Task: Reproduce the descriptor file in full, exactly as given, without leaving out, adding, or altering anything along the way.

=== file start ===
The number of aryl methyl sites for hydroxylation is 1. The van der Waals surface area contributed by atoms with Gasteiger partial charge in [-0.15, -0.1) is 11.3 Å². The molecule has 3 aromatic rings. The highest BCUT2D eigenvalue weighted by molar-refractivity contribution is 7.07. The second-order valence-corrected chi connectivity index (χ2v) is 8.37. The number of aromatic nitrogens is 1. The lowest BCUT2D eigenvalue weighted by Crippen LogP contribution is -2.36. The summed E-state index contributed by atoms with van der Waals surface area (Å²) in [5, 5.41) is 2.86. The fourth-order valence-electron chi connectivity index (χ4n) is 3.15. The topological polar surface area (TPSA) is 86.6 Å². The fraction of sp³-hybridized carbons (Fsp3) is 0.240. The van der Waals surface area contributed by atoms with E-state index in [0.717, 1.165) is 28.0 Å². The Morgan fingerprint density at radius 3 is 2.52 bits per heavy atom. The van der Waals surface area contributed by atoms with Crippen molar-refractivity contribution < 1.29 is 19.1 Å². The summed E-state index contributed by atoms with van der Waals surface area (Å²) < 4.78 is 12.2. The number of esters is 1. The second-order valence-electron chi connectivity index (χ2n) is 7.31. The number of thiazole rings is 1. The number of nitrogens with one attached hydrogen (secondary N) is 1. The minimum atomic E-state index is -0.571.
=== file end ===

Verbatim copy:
The number of aryl methyl sites for hydroxylation is 1. The van der Waals surface area contributed by atoms with Gasteiger partial charge in [-0.15, -0.1) is 11.3 Å². The molecule has 3 aromatic rings. The highest BCUT2D eigenvalue weighted by molar-refractivity contribution is 7.07. The second-order valence-corrected chi connectivity index (χ2v) is 8.37. The number of aromatic nitrogens is 1. The lowest BCUT2D eigenvalue weighted by Crippen LogP contribution is -2.36. The summed E-state index contributed by atoms with van der Waals surface area (Å²) in [5, 5.41) is 2.86. The fourth-order valence-electron chi connectivity index (χ4n) is 3.15. The topological polar surface area (TPSA) is 86.6 Å². The fraction of sp³-hybridized carbons (Fsp3) is 0.240. The van der Waals surface area contributed by atoms with E-state index in [0.717, 1.165) is 28.0 Å². The Morgan fingerprint density at radius 3 is 2.52 bits per heavy atom. The van der Waals surface area contributed by atoms with Crippen molar-refractivity contribution < 1.29 is 19.1 Å². The summed E-state index contributed by atoms with van der Waals surface area (Å²) < 4.78 is 12.2. The number of esters is 1. The second-order valence-electron chi connectivity index (χ2n) is 7.31. The number of thiazole rings is 1. The number of nitrogens with one attached hydrogen (secondary N) is 1. The minimum atomic E-state index is -0.571.